Effective procedures and computable functions
- 46 Downloads
Horsten and Roelants have raised a number of important questions about my analysis of effective procedures and my evaluation of the Church-Turing thesis. They suggest that, on my account, effective procedures cannot enter the mathematical world because they have a built-in component of causality, and, hence, that my arguments against the Church-Turing thesis miss the mark. Unfortunately, however, their reasoning is based upon a number of misunderstandings. Effective mundane procedures do not, on my view, provide an analysis of ourgeneral concept of an effective procedure; mundane procedures and Turing machine procedures are different kinds of procedure. Moreover, the same sequence ofparticular physical action can realize both a mundane procedure and a Turing machine procedure; it is sequences of particular physical actions, not mundane procedures, which “enter the world of mathematics.” I conclude by discussing whether genuinely continuous physical processes can “enter” the world of real numbers and compute real-valued functions. I argue that the same kind of correspondence assumptions that are made between non-numerical structures and the natural numbers, in the case of Turing machines and personal computers, can be made in the case of genuinely continuous, physical processes and the real numbers.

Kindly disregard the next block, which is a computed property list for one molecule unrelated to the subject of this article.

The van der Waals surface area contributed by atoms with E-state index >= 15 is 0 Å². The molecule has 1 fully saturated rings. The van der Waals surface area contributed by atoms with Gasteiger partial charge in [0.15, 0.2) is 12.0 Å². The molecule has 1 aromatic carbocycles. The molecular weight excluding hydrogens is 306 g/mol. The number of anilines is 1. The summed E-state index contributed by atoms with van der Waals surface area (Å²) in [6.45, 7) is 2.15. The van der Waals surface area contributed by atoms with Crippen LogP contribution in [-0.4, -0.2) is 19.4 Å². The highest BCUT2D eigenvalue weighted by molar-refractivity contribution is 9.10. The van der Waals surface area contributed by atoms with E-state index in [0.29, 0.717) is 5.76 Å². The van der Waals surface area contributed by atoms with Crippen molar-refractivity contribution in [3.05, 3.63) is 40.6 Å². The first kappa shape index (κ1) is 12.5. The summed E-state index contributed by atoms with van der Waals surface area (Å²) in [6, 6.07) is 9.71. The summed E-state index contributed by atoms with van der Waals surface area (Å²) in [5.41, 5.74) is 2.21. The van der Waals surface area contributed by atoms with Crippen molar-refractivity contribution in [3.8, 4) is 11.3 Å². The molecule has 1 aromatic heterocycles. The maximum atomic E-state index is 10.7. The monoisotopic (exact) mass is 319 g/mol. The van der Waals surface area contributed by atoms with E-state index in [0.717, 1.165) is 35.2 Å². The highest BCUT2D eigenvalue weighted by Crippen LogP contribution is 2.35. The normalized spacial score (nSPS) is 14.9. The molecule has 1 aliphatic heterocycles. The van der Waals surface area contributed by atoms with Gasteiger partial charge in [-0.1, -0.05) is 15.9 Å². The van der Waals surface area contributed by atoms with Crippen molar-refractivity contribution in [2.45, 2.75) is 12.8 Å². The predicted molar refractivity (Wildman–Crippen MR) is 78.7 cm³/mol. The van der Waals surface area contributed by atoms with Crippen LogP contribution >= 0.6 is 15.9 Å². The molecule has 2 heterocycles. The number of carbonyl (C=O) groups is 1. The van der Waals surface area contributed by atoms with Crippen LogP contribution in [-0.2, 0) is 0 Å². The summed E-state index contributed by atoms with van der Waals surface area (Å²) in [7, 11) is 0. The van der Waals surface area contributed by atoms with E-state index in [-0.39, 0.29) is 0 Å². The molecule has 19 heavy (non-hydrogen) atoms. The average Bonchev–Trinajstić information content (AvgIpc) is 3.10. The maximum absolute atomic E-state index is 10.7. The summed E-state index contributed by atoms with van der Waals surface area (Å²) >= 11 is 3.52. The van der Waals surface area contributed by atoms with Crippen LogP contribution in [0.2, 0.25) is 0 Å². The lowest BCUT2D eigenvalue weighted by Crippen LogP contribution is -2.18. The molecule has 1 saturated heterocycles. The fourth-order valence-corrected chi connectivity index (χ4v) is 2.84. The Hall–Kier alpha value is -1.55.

Key wordsChurch-Turing thesis effective procedure mundane procedure Turing machine procedure isomorphism compute mirror follow
Unable to display preview. Download preview PDF.
- Cleland, Carol E. (1993), ‘Is the Church-Thesis True?’,Minds and Machines 3, pp. 283–312.Google Scholar
- Fetzer, James H. (1994), ‘Mental Algorithms: Are Minds Computational Systems?’,Pragmatics & Cognition 21(1), pp. 1–29.Google Scholar
- Horsten, Leon & Roelants, Herman (1995), ‘The Church-Turing Thesis and Effective Mundane Procedures’,Minds and Machines 5, pp. 1–8 (this issue).Google Scholar
- Lewis, Harry R. & Papadimitrious, Christos H. (1981),Elements of the Theory of Computation, Englewood Cliffs: Prentice-Hall.Google Scholar
- Minsky, Marvin (1967),Computation: Finite and Infinite Machines, Englewood Cliffs: Prentice-Hall.Google Scholar
- Turing, Alan (1964), ‘Computing Machinery and Intelligence’, in A. Anderson, ed.,Minds and Machines, New Jersey: Prentice Hall, pp. 4–30.Google Scholar
- Turning, Alan (1965), ‘Systems of Logic Based on Ordinals’, in M. Davis, ed.,The Undecidable, New York: Raven Press, pp. 155–222.Google Scholar